According to the Second Amended Complaint, Rounder "has suggested" that the 2001 Agreement is inoperative and the 2006 Agreement controls any claimed right to indemnification. (Id. ¶¶ 19, 22). In light of this, on May 21, 2009, four months after this action was commenced, Napster demanded indemnity from Rounder pursuant to the 2006 Agreement. (Id. ¶ 22.) Rounder once again refused to indemnify Napster for the costs incurred in connection with the Infringement Actions. (Id. ¶ 23.) Notwithstanding, Napster alleges that it "has performed all of the terms and conditions required to be performed by it under the . . . [2001 and 2006] Agreement[s], and/or is otherwise excused from performance." (Id. ¶¶ 16, 25).

II. Procedural History

Napster commenced this action on January 13, 2009. Its initial Complaint asserted a single claim for breach of the 2001 Agreement without mentioning the 2006 Agreement. Rounder moved to dismiss for failure to state a claim under Rule 12(b)(6). On August 13, 2009, after the motion to dismiss was fully briefed, Napster filed a First Amended Complaint.*fn7 A day later, Napster filed the Second Amended Complaint, asserting two claims, one for breach of the 2001 Agreement and the other for breach of the 2006 Agreement. Napster seeks to recover damages in excess of $1.3 million. Rounder moved to dismiss the Second Amended Complaint on October 2, 2009.*fn8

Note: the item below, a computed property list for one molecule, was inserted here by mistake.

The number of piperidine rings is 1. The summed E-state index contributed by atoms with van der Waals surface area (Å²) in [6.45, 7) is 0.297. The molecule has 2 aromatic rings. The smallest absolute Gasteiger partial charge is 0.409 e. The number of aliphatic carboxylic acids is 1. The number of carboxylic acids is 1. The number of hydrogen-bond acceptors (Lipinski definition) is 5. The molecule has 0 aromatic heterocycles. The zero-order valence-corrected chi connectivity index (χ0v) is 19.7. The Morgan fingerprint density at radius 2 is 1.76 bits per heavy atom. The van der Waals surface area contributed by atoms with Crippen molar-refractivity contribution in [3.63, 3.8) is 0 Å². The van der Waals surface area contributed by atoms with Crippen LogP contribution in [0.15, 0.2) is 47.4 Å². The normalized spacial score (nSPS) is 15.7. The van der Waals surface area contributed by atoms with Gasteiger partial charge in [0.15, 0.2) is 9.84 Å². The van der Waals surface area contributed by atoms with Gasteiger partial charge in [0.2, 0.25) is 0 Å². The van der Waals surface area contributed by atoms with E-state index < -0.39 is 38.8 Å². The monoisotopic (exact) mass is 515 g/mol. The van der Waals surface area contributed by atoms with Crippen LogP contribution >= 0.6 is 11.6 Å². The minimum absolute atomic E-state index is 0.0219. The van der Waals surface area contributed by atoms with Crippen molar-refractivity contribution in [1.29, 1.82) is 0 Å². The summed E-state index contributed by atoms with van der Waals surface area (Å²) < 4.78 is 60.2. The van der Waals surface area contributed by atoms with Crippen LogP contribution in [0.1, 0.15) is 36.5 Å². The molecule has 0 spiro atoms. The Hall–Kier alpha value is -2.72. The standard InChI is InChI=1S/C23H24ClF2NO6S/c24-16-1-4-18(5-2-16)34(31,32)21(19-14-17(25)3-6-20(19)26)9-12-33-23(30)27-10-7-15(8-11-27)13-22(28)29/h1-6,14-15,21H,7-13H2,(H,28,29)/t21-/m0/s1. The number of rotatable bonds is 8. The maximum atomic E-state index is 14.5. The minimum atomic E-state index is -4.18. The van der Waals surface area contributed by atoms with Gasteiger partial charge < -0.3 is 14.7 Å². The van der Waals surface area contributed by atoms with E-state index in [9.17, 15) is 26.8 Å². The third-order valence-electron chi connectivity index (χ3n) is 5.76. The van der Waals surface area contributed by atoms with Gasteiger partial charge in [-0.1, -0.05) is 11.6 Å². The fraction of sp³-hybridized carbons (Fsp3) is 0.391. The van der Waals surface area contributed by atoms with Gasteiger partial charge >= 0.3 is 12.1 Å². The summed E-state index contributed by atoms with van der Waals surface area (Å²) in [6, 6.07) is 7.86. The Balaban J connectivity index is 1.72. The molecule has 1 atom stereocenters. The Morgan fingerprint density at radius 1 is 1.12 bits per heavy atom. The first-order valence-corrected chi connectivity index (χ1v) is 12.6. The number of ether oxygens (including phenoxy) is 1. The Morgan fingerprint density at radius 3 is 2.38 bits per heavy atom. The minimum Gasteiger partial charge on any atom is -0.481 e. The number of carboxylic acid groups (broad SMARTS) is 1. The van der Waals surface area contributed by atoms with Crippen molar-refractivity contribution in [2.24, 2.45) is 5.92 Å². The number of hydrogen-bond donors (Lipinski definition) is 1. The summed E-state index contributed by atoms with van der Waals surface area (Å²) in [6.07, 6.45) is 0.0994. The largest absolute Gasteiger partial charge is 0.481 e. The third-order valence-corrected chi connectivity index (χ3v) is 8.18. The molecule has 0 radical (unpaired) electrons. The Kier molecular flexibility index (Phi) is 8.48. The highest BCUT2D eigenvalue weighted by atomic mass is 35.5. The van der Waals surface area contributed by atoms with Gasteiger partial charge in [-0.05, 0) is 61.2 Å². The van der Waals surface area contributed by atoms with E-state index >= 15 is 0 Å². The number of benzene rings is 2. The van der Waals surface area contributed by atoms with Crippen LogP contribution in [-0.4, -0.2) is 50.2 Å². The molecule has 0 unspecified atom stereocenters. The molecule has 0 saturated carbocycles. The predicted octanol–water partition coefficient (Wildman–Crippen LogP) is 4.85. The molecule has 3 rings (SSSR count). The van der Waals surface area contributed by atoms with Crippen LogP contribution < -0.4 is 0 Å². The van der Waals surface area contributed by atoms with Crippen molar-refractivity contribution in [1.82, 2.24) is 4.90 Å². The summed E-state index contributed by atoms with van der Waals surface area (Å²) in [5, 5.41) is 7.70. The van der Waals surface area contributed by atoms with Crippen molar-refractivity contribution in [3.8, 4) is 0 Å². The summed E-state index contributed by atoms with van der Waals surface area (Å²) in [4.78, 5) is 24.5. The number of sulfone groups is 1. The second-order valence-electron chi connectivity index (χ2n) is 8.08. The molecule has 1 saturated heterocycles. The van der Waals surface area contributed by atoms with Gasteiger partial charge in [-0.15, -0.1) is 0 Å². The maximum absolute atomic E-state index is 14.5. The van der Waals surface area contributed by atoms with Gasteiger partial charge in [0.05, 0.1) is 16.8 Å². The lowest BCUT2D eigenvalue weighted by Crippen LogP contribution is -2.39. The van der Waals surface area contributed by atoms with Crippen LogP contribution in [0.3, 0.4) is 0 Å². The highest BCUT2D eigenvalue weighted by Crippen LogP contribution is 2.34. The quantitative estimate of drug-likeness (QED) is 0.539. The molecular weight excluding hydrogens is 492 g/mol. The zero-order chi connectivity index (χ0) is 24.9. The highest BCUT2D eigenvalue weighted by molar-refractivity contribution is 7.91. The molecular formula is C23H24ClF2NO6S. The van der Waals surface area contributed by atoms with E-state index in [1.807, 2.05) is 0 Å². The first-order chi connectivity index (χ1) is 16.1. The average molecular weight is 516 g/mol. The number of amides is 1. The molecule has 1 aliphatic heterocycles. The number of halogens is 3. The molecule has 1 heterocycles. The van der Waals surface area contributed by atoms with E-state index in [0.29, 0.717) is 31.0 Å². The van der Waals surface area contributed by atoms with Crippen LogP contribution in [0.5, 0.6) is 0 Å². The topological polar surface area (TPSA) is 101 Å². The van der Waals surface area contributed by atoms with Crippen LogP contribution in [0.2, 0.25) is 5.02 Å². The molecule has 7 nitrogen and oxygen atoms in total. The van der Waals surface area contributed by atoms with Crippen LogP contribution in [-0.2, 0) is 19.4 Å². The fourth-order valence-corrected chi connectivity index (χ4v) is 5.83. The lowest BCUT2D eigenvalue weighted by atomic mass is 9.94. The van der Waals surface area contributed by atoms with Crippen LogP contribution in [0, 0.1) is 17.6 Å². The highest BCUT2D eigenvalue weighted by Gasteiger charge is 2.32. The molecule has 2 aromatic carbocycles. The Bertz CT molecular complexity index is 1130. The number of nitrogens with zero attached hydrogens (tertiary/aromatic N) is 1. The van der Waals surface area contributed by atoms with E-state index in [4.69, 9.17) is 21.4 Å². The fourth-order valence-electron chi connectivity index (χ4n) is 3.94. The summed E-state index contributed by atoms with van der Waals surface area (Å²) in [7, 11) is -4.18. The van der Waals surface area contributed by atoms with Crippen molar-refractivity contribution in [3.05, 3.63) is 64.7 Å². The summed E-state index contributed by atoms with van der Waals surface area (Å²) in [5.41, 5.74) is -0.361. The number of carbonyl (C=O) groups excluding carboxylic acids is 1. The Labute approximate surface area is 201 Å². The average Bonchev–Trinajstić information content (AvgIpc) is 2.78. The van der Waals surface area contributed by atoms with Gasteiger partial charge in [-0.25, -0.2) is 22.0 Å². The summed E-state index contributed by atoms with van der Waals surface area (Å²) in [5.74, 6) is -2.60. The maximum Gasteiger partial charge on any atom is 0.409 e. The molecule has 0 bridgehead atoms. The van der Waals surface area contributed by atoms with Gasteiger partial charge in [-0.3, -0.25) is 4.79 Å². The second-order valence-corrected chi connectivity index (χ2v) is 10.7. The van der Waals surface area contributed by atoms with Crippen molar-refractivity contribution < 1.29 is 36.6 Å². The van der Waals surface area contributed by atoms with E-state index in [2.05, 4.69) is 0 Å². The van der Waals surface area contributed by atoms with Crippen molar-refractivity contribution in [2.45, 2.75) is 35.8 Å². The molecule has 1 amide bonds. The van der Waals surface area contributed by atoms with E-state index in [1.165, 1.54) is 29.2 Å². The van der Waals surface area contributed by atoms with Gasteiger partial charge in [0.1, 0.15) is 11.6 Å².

III. Analysis

When considering a motion to dismiss made pursuant to Federal Rule of Civil Procedure 12(b)(6), the Court assumes all facts alleged in the complaint are true, and draws all reasonable inferences in favor of the plaintiff. Kassner v. 2nd Ave. Delicatessen, Inc., 496 F.3d 229, 237 (2d Cir. 2007). Incantation of the "elements of a cause of action, supported by mere conclusory statements, do not suffice . . . . While legal conclusions can provide the framework of a complaint, they must be supported by factual allegations." Ashcroft v. Iqbal, __ U.S. __, 129 S.Ct. 1937, 1949-50 (2009). To avoid dismissal, the complaint must contain "enough facts to state a claim to relief that is plausible on its face," that is to say facts that "nudge [] [the plaintiff's] claims across the line from conceivable to plausible . . . ." Bell Atl. Corp. v. Twombly, 550 U.S. 544, 570 (2007). Plausibility, in turn, requires only that the allegations in the complaint "raise a reasonable expectation that discovery will reveal evidence" in support of the claim. Id. at 555; see also Arar v. Ashcroft, 585 F.3d 559, 617 (2d Cir. 2009).